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Fresh Hires
Daniel G. Habib
September 09, 2002
More and more NHL teams are bringing in head coaches with little experience in the league
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September 09, 2002

Fresh Hires

More and more NHL teams are bringing in head coaches with little experience in the league

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Rookie Numbers

Hartley (right) went 44-28-10 as a rookie coach in Colorado in 1998-99; two years later he hoisted the Cup. Here are the records for first-year coaches over the last five seasons.

























There was a time when Bruce Cassidy balked at being called a coach. In 1994, near the end of a seven-team, 12-season pro career—all but 36 games of which were spent in minor and European leagues—Cassidy, then 29, was named a player assistant with the Indianapolis Ice, a Chicago Blackhawks affiliate in the International Hockey League. "I told management, 'Don't put coach next to my name, or the players will never talk to me,' " says a chuckling Cassidy, who is now 37 and was named head coach of the Washington Capitals in June. "Even these days I try not to put myself above my players. The players and I are more like equals. I can joke around and be a regular guy. Players like to see the human side of their coach."

With training camps opening next week, the low-key Cassidy typifies a trend in the NHL: the hiring of young, first-time head coaches, many without substantial NHL playing or assistant coaching experience. One of five rookie bench bosses who will debut in 2002-03—the Anaheim Mighty Ducks' Mike Babcock, 39, the Detroit Red Wings' Dave Lewis, 49, the Dallas Stars' Dave Tippett, 41, and the New York Rangers' Bryan Trottier, 46, are the others—Cassidy is a communicator and a tactician, thanks in part to six minor league coaching seasons. But with no NHL coaching credentials and scant experience as a player in the league, he'll be challenged to earn the respect of a veteran team. "When I walk into the dressing room for the first time, I'll be nervous," concedes Cassidy, who last season led the Ottawa Senators' Grand Rapids minor league affiliate to a 42-27-11 record. " Bryan Trottier is a Stanley Cup champion and will gain instant respect. I have to earn it by showing knowledge of the game, by meshing the team together."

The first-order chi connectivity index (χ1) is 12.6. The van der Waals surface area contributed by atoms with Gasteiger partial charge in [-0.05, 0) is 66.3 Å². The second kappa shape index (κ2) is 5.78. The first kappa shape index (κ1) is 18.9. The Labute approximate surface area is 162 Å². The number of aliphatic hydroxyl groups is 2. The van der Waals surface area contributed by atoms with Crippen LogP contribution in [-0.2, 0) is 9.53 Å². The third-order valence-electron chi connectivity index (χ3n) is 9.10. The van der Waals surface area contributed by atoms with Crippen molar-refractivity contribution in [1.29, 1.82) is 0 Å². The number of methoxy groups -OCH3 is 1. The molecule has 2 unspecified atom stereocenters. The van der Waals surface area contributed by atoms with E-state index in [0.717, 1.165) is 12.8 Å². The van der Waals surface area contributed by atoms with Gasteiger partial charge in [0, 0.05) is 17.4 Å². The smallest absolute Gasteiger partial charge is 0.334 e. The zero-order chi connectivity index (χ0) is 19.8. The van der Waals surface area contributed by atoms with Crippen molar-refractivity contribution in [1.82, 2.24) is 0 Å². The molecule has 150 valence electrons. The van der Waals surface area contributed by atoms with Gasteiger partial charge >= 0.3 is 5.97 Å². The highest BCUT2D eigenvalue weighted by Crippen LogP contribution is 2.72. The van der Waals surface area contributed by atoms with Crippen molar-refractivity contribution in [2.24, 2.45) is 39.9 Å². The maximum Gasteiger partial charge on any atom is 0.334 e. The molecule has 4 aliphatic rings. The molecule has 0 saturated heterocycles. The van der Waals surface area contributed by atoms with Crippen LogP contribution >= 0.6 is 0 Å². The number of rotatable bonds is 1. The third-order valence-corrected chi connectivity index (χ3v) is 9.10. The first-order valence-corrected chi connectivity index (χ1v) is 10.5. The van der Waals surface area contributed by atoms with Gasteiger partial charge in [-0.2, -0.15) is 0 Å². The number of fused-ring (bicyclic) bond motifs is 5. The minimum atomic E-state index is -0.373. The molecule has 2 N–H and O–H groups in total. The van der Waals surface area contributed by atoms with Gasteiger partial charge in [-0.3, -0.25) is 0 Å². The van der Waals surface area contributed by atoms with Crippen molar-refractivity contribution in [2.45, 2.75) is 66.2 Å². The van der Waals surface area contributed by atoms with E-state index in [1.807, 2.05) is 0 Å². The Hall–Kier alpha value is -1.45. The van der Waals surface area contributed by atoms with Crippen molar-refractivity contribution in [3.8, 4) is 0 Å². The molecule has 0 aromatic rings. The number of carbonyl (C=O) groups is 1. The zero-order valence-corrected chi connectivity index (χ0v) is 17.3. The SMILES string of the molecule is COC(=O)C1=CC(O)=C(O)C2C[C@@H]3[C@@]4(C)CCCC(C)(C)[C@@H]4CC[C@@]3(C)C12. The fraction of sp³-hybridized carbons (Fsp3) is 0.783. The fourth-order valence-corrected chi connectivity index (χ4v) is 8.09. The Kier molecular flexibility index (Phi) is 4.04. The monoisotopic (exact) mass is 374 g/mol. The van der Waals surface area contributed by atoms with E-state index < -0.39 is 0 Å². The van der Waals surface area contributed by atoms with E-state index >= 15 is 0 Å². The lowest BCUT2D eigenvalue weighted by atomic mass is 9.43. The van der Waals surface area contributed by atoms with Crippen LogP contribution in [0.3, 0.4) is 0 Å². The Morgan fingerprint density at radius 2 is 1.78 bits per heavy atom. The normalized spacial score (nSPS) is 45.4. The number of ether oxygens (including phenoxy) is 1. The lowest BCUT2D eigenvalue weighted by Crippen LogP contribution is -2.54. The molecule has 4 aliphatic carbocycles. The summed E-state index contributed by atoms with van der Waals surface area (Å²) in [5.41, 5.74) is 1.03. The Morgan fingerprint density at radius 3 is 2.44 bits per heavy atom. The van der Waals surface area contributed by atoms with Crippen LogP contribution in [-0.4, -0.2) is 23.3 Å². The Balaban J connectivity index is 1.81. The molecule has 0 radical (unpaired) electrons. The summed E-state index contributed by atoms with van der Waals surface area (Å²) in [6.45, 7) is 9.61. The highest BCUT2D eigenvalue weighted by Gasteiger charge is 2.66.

As a junior player Cassidy was a well-regarded puck-moving defenseman whom the Blackhawks selected in the first round (18th overall) in the 1983 draft. In 1983-84 he won the Memorial Cup with the Ottawa '67s of the Ontario Hockey League, but that summer he tore his left ACL in a ball-hockey game, essentially ending his NHL prospects. Cassidy kicked around the North American minor leagues and played three seasons with clubs in Europe before shifting to the coaching track.

When he joined Washington in June, Cassidy became the newest member of the league's rookie fraternity. Of the 30 NHL coaches, 18 are in their first head coaching assignments; six of them, including Babcock, were never NHL assistants and did not have significant playing careers. The success of coaches in this mold—Colorado's Marc Crawford won the Cup in his second season; successor Bob Hartley did so in his third—has furthered the trend. "Our organization's success is probably a factor," says Avalanche G.M. Pierre Lacroix. "We're pretty proud of both decisions." What's more, many teams would rather take a flier on a highly regarded, inexpensive coach than on a retread who may command a larger salary. "If you have a veteran coach and you get rid of him, it may cost you a lot of money, and there's a lot of turnover," says Capitals general manager George McPhee.

Going green is a risky proposition, however, despite the performance in recent years of coaches like Hartley, the Carolina Hurricanes' Paul Maurice, who in his seventh season produced the franchise's first Stanley Cup finals berth, and the New York Islanders' Peter Laviolette, who as a 37-year-old rookie last season led the team to its first playoff appearance since 1994. In 3,138 games over the past 10 seasons, first-year, first-time NHL coaches had a .481 winning percentage. Still, the down-to-earth, player-friendly demeanor of Babcock and Cassidy (who admits not only to watching the teen comedy American Pie on bus rides with his minor league players, but also to liking it) can provide a franchise with a breath of fresh air. "Sure, change makes you uneasy," says Babcock, "but a little fear of the unknown can be exhilarating."

[This article contains a table. Please see hardcopy of magazine or PDF.]